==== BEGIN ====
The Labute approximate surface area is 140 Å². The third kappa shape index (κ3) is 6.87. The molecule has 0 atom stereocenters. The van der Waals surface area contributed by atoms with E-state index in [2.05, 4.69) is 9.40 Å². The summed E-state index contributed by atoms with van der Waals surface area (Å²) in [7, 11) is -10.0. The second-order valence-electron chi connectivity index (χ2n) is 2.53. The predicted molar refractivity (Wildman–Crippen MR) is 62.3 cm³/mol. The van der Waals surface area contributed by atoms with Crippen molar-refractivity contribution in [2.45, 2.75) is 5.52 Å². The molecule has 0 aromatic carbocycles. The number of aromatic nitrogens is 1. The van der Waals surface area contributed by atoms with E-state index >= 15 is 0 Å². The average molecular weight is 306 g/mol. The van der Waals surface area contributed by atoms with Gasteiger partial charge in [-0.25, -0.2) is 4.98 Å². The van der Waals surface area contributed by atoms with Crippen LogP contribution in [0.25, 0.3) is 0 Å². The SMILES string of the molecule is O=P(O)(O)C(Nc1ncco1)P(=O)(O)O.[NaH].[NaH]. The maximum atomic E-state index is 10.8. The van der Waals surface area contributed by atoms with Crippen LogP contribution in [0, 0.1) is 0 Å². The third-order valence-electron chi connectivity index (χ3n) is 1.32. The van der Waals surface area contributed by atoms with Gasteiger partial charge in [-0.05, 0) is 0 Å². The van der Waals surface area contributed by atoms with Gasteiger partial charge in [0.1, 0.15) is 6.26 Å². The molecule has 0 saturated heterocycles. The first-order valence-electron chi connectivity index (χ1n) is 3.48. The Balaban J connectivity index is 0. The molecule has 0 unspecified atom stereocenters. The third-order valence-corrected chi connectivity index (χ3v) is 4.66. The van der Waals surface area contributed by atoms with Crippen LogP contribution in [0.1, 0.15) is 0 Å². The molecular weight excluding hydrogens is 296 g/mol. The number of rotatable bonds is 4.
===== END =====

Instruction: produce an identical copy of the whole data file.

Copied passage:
The Labute approximate surface area is 140 Å². The third kappa shape index (κ3) is 6.87. The molecule has 0 atom stereocenters. The van der Waals surface area contributed by atoms with E-state index in [2.05, 4.69) is 9.40 Å². The summed E-state index contributed by atoms with van der Waals surface area (Å²) in [7, 11) is -10.0. The second-order valence-electron chi connectivity index (χ2n) is 2.53. The predicted molar refractivity (Wildman–Crippen MR) is 62.3 cm³/mol. The van der Waals surface area contributed by atoms with Crippen molar-refractivity contribution in [2.45, 2.75) is 5.52 Å². The molecule has 0 aromatic carbocycles. The number of aromatic nitrogens is 1. The van der Waals surface area contributed by atoms with E-state index >= 15 is 0 Å². The average molecular weight is 306 g/mol. The van der Waals surface area contributed by atoms with Gasteiger partial charge in [-0.25, -0.2) is 4.98 Å². The van der Waals surface area contributed by atoms with Crippen LogP contribution in [0.25, 0.3) is 0 Å². The SMILES string of the molecule is O=P(O)(O)C(Nc1ncco1)P(=O)(O)O.[NaH].[NaH]. The maximum atomic E-state index is 10.8. The van der Waals surface area contributed by atoms with Crippen LogP contribution in [0, 0.1) is 0 Å². The third-order valence-electron chi connectivity index (χ3n) is 1.32. The van der Waals surface area contributed by atoms with Gasteiger partial charge in [-0.05, 0) is 0 Å². The van der Waals surface area contributed by atoms with Gasteiger partial charge in [0.1, 0.15) is 6.26 Å². The molecule has 0 saturated heterocycles. The first-order valence-electron chi connectivity index (χ1n) is 3.48. The Balaban J connectivity index is 0. The molecule has 0 unspecified atom stereocenters. The third-order valence-corrected chi connectivity index (χ3v) is 4.66. The van der Waals surface area contributed by atoms with Crippen LogP contribution in [0.1, 0.15) is 0 Å². The molecular weight excluding hydrogens is 296 g/mol. The number of rotatable bonds is 4.